other memory I have is of Dean Moore breaking up a "fraternity war."
This was a middle of the night fracas between the Betas and Phi Psis,
complete with countless eggs and bottle rockets. In fact, just about everything
that could be heaved across the street seemed to be in mid-air. Out of
the corner of my eye, I suddenly noticed that Dean Moore was walking toward
us, about a block away, casually strolling down the middle of Wabash Avenue.
His chosen method of stopping us was to simply walk down the street between
the houses, telling everyone it was now time to go back inside. And we
did. No mention of penalties, fines, or consequences.
From: Morrie Adams 66
The second concerns Nick Nizamoff '64. During the great water fight in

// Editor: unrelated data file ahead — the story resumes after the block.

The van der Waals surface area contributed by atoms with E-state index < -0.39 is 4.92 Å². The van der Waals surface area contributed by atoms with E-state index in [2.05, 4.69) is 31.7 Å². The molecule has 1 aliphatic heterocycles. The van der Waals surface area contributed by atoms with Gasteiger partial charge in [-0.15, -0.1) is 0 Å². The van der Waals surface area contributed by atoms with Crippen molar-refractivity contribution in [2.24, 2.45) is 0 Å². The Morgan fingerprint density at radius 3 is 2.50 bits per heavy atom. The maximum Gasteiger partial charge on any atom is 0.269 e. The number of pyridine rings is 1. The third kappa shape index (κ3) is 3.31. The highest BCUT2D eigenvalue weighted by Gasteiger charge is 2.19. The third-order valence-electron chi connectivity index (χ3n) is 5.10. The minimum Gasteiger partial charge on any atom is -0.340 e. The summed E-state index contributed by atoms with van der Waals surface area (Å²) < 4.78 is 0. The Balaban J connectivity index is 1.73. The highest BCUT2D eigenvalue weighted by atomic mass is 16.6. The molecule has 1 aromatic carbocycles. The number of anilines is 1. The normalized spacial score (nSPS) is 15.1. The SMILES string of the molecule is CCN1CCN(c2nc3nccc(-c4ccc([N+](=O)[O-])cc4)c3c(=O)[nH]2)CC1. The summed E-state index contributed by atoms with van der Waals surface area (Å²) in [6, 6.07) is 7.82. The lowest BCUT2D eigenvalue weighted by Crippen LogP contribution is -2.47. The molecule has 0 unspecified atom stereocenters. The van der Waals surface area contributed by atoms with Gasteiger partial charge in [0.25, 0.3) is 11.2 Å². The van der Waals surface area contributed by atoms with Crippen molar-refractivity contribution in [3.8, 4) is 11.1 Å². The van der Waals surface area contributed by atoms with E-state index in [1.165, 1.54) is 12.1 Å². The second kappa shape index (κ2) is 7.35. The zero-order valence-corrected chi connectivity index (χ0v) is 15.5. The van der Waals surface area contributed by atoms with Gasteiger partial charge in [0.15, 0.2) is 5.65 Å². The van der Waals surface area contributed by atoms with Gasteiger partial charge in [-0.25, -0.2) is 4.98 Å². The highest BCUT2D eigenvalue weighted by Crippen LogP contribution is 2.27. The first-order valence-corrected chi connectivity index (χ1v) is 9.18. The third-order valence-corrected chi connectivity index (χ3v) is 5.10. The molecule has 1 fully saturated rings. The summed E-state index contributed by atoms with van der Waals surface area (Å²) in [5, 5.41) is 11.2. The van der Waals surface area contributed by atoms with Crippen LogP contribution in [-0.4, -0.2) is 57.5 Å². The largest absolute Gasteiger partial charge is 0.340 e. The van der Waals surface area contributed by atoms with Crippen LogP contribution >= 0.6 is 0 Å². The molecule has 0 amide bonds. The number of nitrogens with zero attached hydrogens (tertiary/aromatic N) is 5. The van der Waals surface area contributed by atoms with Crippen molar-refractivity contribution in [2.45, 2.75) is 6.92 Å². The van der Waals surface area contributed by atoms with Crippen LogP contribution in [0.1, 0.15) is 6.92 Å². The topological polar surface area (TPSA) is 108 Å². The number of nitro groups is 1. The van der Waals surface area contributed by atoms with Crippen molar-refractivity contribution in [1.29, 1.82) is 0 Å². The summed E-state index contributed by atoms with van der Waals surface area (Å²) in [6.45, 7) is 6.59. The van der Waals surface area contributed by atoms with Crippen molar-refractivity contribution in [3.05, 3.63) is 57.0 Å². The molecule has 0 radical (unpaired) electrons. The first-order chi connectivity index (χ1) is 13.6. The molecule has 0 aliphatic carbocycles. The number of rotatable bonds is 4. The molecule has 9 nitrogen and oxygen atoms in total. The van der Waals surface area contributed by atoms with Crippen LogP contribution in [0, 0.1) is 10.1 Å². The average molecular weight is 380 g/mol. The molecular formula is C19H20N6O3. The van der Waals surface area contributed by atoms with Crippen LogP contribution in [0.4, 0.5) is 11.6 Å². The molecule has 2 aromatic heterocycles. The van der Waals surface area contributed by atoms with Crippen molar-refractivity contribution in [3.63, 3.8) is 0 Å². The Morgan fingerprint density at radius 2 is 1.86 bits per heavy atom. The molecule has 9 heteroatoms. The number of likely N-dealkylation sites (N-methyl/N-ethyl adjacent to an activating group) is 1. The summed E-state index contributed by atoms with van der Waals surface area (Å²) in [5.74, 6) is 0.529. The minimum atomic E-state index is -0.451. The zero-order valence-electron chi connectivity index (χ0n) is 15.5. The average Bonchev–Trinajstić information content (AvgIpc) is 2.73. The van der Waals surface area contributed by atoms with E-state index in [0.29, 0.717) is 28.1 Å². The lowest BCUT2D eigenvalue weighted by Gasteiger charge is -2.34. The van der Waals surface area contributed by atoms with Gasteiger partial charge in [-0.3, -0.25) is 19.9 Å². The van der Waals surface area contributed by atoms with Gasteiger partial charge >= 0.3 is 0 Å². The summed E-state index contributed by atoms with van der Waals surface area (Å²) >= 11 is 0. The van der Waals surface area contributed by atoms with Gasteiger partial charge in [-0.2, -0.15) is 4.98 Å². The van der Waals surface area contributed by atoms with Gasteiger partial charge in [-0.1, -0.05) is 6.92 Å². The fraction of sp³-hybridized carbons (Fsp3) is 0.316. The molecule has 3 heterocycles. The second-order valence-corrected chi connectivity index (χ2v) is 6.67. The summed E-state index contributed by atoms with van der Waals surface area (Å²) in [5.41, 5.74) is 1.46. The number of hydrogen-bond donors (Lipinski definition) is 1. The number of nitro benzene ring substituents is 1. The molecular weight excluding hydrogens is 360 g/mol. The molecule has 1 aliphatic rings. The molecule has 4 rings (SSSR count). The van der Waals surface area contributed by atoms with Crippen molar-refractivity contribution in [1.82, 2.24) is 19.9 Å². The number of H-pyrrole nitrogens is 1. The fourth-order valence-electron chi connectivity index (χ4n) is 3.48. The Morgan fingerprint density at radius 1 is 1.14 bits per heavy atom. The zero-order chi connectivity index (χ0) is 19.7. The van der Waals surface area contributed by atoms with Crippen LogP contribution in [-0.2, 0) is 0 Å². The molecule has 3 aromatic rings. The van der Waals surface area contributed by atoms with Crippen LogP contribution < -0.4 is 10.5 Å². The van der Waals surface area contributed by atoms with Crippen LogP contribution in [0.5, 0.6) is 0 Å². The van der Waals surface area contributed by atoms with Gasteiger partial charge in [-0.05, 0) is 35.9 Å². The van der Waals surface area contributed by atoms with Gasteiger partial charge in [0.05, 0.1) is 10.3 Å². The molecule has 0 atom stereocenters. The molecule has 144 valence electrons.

May of '64, Nick forgot to exercise some modicum of discretion and tackled
Dean Moore. The Dean promptly told Nick to be in his office the next morning.
Nick had visions of his graduation flying out the window. Later in the
evening, Dean Moore told Nick to forget reporting to him the next day.
Norm understood the evening was all in fun, and he tacitly understood
Nick's youthful indiscretion.
From: Duane Hile 67
Between Norman Moore, Pres. Trippett and several outstanding faculty
members (e.g, Ben Rogge, Butch Shearer, Steve Kurtz, and several others)
the tone of the campus in the late 50s and most of the 60s was indeed
a gentleman's school.
We have not only lost a great dean and gentleman, but we have lost decency. Let's hope the current deans, who had the benefit of Dean Moore's approach, can help us regain some of that civility.
From: Ron Bartlow
In the case of the Tiger suit the fraternity with it in their custody
changed their plans and returned it before the game instead of bringing
it on to the field at half time hanging from a pole like a dead Tiger.
A number of Wallys on the Wally-L have reported occasions when Dean Moore
delivered a needed boot in the posterior.